Viewpoint Nigel Atherton
Nigel Atherton explains why 2018 will go down as a turning point in the camera industry, and why we should be glad
‘If the camera trade doesn’t fight back... there simply won’t be an industry in ten years’
The year 2003 was a significant milestone in camera history. Although digital cameras had been around for years, they were mostly chunky point-and-shoot affairs because DSLRs were unaffordable for the average Joe. Film was still king.
But in 2003 Canon announced the EOS 300D – the first DSLR for under £1,000, and although it was a flawed camera (and an ugly one in its garish silver livery) it rapidly accelerated the switch to digital photography, and the demise of film.
The DSLR has ruled the photographic roost ever since, but not for much longer. Mirrorless cameras made their debut ten years ago, but once again they have taken a while to gain traction and seriously challenge the existing order. Frankly they just weren’t good enough. But technology doesn’t stand still, and while camera designers had taken DSLR innovation about as far as it could go, the mirrorless format has been improving in leaps and bounds with every generation.
The mirrorless movement
This last year, 2018, will be to the DSLR what 2003 was to the 35mm SLR. With Nikon, Canon, Panasonic and Sigma all announcing a move into full-frame mirrorless cameras in the last three months, the momentum for these smaller, lighter, cleverer cameras has now become unstoppable. The R&D resources of every brand will be focused on creating the most compelling mirrorless systems as quickly as possible to persuade DSLR switchers to join their camp. This is already happening. It’s telling that only four new DSLRs were launched in 2018: three were minor updates and the third was an unappealing, stripped down, bargain basement camera aimed mostly at the Asian market.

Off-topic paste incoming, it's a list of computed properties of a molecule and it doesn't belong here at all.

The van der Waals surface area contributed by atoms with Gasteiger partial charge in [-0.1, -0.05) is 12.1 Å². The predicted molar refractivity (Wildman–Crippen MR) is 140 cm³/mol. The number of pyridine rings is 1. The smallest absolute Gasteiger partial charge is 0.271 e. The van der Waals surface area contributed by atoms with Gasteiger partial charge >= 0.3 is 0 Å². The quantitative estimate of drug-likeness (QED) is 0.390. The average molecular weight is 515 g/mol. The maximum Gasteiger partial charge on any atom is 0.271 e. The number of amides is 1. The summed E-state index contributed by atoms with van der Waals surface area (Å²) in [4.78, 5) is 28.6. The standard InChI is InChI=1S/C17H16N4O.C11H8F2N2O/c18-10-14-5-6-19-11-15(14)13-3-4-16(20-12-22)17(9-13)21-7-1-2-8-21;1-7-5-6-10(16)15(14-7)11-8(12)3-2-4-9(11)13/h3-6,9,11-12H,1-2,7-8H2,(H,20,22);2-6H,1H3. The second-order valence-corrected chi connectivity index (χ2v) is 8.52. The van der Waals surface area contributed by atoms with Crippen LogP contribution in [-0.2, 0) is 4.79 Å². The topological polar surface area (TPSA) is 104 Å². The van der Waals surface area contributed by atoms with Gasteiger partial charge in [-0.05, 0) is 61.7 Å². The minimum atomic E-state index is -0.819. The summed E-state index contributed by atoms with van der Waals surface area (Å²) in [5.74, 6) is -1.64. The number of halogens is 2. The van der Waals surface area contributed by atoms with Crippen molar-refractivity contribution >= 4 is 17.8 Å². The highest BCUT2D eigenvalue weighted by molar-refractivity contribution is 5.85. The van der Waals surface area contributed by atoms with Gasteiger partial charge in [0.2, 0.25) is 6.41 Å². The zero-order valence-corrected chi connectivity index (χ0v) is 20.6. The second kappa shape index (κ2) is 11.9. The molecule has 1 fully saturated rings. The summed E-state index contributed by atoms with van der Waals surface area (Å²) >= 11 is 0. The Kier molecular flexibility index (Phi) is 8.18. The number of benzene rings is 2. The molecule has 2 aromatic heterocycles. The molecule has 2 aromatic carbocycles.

Photographers on tight budgets will also benefi t from this mirrorless mass migration, because all those unwanted DSLRs will swamp the second- hand market, at knockdown prices. There was a time when film cameras were almost worthless before they came back into fashion with young hipsters. You might now finally be able to afford that once top- of-the- line pro DSLR.
It’s easy to be cynical about the camera trade and say ‘it’s all just about making money’. Well, of course it is. Duh. It’s a business, after all. Or, to be more precise, thousands of businesses employing hundreds of thousands of people. But this sudden acceleration in investment in new cameras, lenses and accessories may be the salvation of the photographic industry, because for the past few years it has been taking a right kicking from the likes of Apple, Samsung and Huawei. The latest generation of camera phones, with their multiple lenses and artificial intelligence (AI), are so good that millions of people are asking why they need a camera at all.
Computational photography is the phone manufacturers’ secret weapon and it’s the photography equivalent of a bunker full of nukes. If the camera trade doesn’t fight back with attractive high-tech products that offer compelling reasons to buy them, there simply won’t be a camera industry in ten years’ time.
The Panasonic LUMIX S series was revealed at this year’s Photokina in Cologne